My guess is “not good,” and Ken Rosenthal’s own reporting echoes that:

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Super long free agent contracts are fine, actually

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It’s pretty difficult to envision where Major League Baseball is going to be 11 or 13 years from now, and yet, there’s been quite a bit of gnashing of teeth over contracts handed out to shortstops Trea Turner, Xander Bogaerts, and Carlos Correa this offseason. Turner’s 11-year, $300 million deal will end after the 2034 season, when he’s 41 years old. Bogaerts’ 11-year pact, which will pay him $280 million, wraps the same year, also when he’s 41. Correa’s is longer and for more total money, at 13 years and $350 million, but he’s also younger than the other two, meaning he’ll “just” be 41 when the contract ends in 2036.

We’re used to saying something like “it’s just money” when it comes to signing stars to long-term deals. They cost money, even when MLB’s owners are doing their damndest to make sure pay as a whole stays down: the stars and best players at the premium positions still get paid, even when the middle class is slowly crushed under a free agency system that has toppled over them. The thing we need to get used to saying is “it’s just years.” Turner, Bogaerts, and Correa are all signed into the middle of next decade, and their contracts will end when they’re 41, if they even last that long. Because of the length of the deals, the average annual value of the contracts — i.e. how much they count against the soft cap of the luxury tax threshold and what they are costing these teams in present-day dollars each year — is lower. Turner’s deal comes in at an AAV of just over $27 million. Bogaerts’ contract, about $25.5 million per, and Correa’s, just under $27 million.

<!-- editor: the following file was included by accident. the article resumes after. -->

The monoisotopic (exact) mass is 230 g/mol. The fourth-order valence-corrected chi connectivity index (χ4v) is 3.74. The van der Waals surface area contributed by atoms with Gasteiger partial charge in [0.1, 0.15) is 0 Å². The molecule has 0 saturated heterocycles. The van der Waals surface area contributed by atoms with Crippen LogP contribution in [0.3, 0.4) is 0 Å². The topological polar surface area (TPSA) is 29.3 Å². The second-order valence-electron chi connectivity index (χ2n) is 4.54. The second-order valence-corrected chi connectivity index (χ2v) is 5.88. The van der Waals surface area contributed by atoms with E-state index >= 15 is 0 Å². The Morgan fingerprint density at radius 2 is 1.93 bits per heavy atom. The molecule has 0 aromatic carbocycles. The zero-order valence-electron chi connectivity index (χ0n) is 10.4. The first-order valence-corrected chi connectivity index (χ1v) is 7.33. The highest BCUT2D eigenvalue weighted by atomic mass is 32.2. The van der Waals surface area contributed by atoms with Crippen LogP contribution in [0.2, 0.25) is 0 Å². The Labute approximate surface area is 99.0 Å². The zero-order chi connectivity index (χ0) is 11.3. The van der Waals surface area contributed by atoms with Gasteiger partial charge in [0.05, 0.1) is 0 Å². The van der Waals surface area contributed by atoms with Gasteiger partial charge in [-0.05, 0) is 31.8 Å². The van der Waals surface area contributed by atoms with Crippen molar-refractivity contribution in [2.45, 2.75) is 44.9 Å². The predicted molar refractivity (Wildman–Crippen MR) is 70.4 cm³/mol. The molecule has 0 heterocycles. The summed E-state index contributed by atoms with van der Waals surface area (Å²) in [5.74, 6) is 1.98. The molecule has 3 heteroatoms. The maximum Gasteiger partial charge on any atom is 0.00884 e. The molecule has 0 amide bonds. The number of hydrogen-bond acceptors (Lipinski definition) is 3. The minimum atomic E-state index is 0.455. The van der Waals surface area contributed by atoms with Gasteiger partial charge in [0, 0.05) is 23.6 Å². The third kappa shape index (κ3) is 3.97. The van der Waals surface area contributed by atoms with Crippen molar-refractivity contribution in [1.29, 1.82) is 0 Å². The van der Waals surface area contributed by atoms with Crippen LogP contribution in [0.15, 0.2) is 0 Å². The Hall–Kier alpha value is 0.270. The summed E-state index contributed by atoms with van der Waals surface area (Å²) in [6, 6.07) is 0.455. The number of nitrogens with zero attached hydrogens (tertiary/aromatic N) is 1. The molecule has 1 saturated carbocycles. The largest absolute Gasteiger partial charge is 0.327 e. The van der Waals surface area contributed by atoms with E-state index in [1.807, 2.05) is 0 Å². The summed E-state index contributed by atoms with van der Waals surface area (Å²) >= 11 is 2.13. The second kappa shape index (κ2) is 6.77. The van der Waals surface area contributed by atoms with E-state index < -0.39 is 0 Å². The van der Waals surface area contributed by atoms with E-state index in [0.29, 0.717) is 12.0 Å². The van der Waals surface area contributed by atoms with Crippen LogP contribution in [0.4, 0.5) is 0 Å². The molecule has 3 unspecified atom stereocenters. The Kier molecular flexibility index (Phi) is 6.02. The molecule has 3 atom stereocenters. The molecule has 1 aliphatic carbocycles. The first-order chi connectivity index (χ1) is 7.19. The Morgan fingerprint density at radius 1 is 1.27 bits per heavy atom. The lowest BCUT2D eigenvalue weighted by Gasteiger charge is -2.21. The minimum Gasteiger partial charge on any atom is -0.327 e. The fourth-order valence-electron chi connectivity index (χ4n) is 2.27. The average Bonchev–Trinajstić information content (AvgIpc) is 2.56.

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MLB investigating Mets, Yankees over Aaron Judge free agency story

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Major League Baseball is investigating whether or not “improper communication” occurred between the Yankees and the Mets regarding the free agency of slugger Aaron Judge, at the behest of the Players Association. The source of all of this was a story by Andy Martino, published on November 3, that discussed how Hal Steinbrenner and Steve Cohen had a “mutually beneficial” relationship, and therefore the Mets would not attempt to pry Judge away from the Yankees:

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Dusty Baker, James Click, and Jim Crane’s cruel efficiency

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Jeff Luhnow might not be with the Astros any longer, and hasn’t been for a few years, but the culture he fostered certainly still exists in some form. No, no, I’m not talking about the cheating scandal — you can put down those pitchforks and alt accounts, Astros fans — but instead the central conceit of the Luhnow-era team: everyone and everything is a tool to be used until it can be thrown away. The fast-acting poison that is McKinsey’s obsession with efficiency and dehumanization has not vanished from Houston, just because the man who introduced it has.

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Mailbag: Under the radar minor-league CBA issues

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Mailbag! If you have a mailbag question you’d like to see answered, either respond to this newsletter email, or hit me up on @Marc_Normandin on Twitter. Here goes.